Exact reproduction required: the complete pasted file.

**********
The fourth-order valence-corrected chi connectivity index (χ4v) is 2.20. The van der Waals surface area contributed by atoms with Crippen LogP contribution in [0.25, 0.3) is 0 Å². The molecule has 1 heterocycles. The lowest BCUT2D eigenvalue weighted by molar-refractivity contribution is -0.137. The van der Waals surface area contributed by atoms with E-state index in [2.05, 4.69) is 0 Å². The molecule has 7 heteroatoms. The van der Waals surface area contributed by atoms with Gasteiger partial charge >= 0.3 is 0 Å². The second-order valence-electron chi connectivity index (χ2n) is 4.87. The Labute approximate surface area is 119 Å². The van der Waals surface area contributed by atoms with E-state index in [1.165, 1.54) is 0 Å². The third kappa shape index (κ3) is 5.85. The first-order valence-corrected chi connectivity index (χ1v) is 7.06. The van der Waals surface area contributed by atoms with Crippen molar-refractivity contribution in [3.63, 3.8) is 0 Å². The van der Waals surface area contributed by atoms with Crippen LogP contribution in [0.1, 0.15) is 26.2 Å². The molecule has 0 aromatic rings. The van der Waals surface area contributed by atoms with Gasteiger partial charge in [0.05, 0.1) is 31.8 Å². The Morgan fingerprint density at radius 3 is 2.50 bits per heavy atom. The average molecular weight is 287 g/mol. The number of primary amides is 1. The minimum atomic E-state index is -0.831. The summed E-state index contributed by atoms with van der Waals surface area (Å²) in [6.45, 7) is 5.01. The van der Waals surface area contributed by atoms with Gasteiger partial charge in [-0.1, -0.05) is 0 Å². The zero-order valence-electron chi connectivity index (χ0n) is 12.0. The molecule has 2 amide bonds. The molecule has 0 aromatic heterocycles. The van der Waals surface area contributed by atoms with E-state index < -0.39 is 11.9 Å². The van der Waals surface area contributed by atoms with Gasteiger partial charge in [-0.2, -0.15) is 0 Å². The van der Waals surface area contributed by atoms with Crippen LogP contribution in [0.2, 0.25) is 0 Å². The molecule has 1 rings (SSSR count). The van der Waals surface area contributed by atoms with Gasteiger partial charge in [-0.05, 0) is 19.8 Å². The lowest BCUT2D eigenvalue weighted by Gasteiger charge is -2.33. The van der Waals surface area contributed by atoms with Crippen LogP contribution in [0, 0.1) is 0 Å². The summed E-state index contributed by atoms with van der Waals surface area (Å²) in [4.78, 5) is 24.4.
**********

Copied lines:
The fourth-order valence-corrected chi connectivity index (χ4v) is 2.20. The van der Waals surface area contributed by atoms with Crippen LogP contribution in [0.25, 0.3) is 0 Å². The molecule has 1 heterocycles. The lowest BCUT2D eigenvalue weighted by molar-refractivity contribution is -0.137. The van der Waals surface area contributed by atoms with E-state index in [2.05, 4.69) is 0 Å². The molecule has 7 heteroatoms. The van der Waals surface area contributed by atoms with Gasteiger partial charge >= 0.3 is 0 Å². The second-order valence-electron chi connectivity index (χ2n) is 4.87. The Labute approximate surface area is 119 Å². The van der Waals surface area contributed by atoms with E-state index in [1.165, 1.54) is 0 Å². The third kappa shape index (κ3) is 5.85. The first-order valence-corrected chi connectivity index (χ1v) is 7.06. The van der Waals surface area contributed by atoms with Crippen molar-refractivity contribution in [3.63, 3.8) is 0 Å². The van der Waals surface area contributed by atoms with Crippen LogP contribution in [0.1, 0.15) is 26.2 Å². The molecule has 0 aromatic rings. The van der Waals surface area contributed by atoms with Gasteiger partial charge in [0.05, 0.1) is 31.8 Å². The Morgan fingerprint density at radius 3 is 2.50 bits per heavy atom. The average molecular weight is 287 g/mol. The number of primary amides is 1. The minimum atomic E-state index is -0.831. The summed E-state index contributed by atoms with van der Waals surface area (Å²) in [6.45, 7) is 5.01. The van der Waals surface area contributed by atoms with Gasteiger partial charge in [-0.1, -0.05) is 0 Å². The zero-order valence-electron chi connectivity index (χ0n) is 12.0. The molecule has 2 amide bonds. The molecule has 0 aromatic heterocycles. The van der Waals surface area contributed by atoms with E-state index < -0.39 is 11.9 Å². The van der Waals surface area contributed by atoms with Gasteiger partial charge in [-0.2, -0.15) is 0 Å². The van der Waals surface area contributed by atoms with Crippen LogP contribution in [0.2, 0.25) is 0 Å². The molecule has 1 rings (SSSR count). The van der Waals surface area contributed by atoms with Gasteiger partial charge in [-0.05, 0) is 19.8 Å². The lowest BCUT2D eigenvalue weighted by Gasteiger charge is -2.33. The van der Waals surface area contributed by atoms with Crippen LogP contribution in [0, 0.1) is 0 Å². The summed E-state index contributed by atoms with van der Waals surface area (Å²) in [4.78, 5) is 24.4.